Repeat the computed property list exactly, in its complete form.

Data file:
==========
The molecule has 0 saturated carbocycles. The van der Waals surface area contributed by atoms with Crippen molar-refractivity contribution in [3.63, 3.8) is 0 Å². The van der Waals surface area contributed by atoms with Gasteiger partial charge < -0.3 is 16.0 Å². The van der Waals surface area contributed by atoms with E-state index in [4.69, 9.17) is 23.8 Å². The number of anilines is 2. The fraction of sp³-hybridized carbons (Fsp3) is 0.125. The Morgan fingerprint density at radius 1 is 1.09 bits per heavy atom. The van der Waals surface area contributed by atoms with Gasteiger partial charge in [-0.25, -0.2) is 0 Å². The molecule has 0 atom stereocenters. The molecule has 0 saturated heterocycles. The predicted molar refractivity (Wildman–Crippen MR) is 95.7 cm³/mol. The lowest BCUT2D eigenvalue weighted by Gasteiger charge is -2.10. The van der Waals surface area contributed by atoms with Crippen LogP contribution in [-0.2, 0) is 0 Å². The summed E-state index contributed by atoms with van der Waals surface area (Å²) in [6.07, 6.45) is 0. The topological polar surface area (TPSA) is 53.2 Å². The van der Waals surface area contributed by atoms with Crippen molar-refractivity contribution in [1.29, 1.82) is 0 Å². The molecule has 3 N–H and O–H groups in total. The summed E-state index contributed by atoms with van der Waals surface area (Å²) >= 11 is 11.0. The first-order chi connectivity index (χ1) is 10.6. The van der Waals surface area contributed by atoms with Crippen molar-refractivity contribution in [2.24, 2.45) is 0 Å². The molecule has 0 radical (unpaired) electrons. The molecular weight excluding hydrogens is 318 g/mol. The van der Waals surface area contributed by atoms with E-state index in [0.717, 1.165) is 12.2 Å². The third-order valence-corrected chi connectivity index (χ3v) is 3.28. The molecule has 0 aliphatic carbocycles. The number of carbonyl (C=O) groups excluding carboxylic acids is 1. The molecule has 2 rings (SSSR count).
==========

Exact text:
The molecule has 0 saturated carbocycles. The van der Waals surface area contributed by atoms with Crippen molar-refractivity contribution in [3.63, 3.8) is 0 Å². The van der Waals surface area contributed by atoms with Gasteiger partial charge < -0.3 is 16.0 Å². The van der Waals surface area contributed by atoms with E-state index in [4.69, 9.17) is 23.8 Å². The number of anilines is 2. The fraction of sp³-hybridized carbons (Fsp3) is 0.125. The Morgan fingerprint density at radius 1 is 1.09 bits per heavy atom. The van der Waals surface area contributed by atoms with Gasteiger partial charge in [-0.25, -0.2) is 0 Å². The molecule has 0 atom stereocenters. The molecule has 0 saturated heterocycles. The predicted molar refractivity (Wildman–Crippen MR) is 95.7 cm³/mol. The lowest BCUT2D eigenvalue weighted by Gasteiger charge is -2.10. The van der Waals surface area contributed by atoms with Crippen LogP contribution in [-0.2, 0) is 0 Å². The summed E-state index contributed by atoms with van der Waals surface area (Å²) in [6.07, 6.45) is 0. The topological polar surface area (TPSA) is 53.2 Å². The van der Waals surface area contributed by atoms with Crippen molar-refractivity contribution in [1.29, 1.82) is 0 Å². The molecule has 3 N–H and O–H groups in total. The summed E-state index contributed by atoms with van der Waals surface area (Å²) >= 11 is 11.0. The first-order chi connectivity index (χ1) is 10.6. The van der Waals surface area contributed by atoms with Crippen molar-refractivity contribution in [2.24, 2.45) is 0 Å². The molecule has 0 radical (unpaired) electrons. The molecular weight excluding hydrogens is 318 g/mol. The van der Waals surface area contributed by atoms with E-state index in [0.717, 1.165) is 12.2 Å². The third-order valence-corrected chi connectivity index (χ3v) is 3.28. The molecule has 0 aliphatic carbocycles. The number of carbonyl (C=O) groups excluding carboxylic acids is 1. The molecule has 2 rings (SSSR count).